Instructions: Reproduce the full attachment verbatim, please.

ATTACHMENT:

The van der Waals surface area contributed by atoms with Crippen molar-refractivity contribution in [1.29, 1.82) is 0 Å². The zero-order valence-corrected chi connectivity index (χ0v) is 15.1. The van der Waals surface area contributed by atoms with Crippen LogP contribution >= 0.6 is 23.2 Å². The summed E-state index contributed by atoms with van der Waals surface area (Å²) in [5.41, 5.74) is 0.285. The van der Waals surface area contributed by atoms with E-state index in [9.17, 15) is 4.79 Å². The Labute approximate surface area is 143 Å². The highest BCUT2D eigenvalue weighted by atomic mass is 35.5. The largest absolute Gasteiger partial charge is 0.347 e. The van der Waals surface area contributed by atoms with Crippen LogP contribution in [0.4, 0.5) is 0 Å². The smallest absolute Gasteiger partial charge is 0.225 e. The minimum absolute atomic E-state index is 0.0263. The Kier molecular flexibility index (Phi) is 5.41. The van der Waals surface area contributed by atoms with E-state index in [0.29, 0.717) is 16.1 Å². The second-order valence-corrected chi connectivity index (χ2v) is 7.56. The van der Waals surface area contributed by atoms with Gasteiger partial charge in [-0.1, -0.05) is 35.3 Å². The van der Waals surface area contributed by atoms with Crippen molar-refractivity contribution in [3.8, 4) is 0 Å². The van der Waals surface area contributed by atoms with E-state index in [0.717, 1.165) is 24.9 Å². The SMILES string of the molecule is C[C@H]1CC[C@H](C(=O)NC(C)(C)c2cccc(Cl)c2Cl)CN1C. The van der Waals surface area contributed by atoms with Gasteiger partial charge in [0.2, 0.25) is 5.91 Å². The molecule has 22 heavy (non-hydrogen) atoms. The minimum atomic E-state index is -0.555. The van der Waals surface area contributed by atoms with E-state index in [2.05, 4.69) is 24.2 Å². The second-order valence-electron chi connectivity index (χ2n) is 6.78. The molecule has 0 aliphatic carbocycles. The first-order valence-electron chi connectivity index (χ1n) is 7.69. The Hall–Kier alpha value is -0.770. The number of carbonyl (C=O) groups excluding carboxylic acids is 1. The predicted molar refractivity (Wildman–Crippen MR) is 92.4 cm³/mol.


The van der Waals surface area contributed by atoms with Crippen molar-refractivity contribution in [1.29, 1.82) is 0 Å². The zero-order valence-corrected chi connectivity index (χ0v) is 15.1. The van der Waals surface area contributed by atoms with Crippen LogP contribution >= 0.6 is 23.2 Å². The summed E-state index contributed by atoms with van der Waals surface area (Å²) in [5.41, 5.74) is 0.285. The van der Waals surface area contributed by atoms with E-state index in [9.17, 15) is 4.79 Å². The Labute approximate surface area is 143 Å². The highest BCUT2D eigenvalue weighted by atomic mass is 35.5. The largest absolute Gasteiger partial charge is 0.347 e. The van der Waals surface area contributed by atoms with Crippen LogP contribution in [0.4, 0.5) is 0 Å². The smallest absolute Gasteiger partial charge is 0.225 e. The minimum absolute atomic E-state index is 0.0263. The Kier molecular flexibility index (Phi) is 5.41. The van der Waals surface area contributed by atoms with E-state index in [0.29, 0.717) is 16.1 Å². The second-order valence-corrected chi connectivity index (χ2v) is 7.56. The van der Waals surface area contributed by atoms with Gasteiger partial charge in [-0.1, -0.05) is 35.3 Å². The van der Waals surface area contributed by atoms with Crippen molar-refractivity contribution in [3.8, 4) is 0 Å². The van der Waals surface area contributed by atoms with E-state index in [0.717, 1.165) is 24.9 Å². The SMILES string of the molecule is C[C@H]1CC[C@H](C(=O)NC(C)(C)c2cccc(Cl)c2Cl)CN1C. The van der Waals surface area contributed by atoms with Gasteiger partial charge in [0.2, 0.25) is 5.91 Å². The molecule has 22 heavy (non-hydrogen) atoms. The minimum atomic E-state index is -0.555. The van der Waals surface area contributed by atoms with E-state index in [2.05, 4.69) is 24.2 Å². The second-order valence-electron chi connectivity index (χ2n) is 6.78. The molecule has 0 aliphatic carbocycles. The first-order valence-electron chi connectivity index (χ1n) is 7.69. The Hall–Kier alpha value is -0.770. The number of carbonyl (C=O) groups excluding carboxylic acids is 1. The predicted molar refractivity (Wildman–Crippen MR) is 92.4 cm³/mol.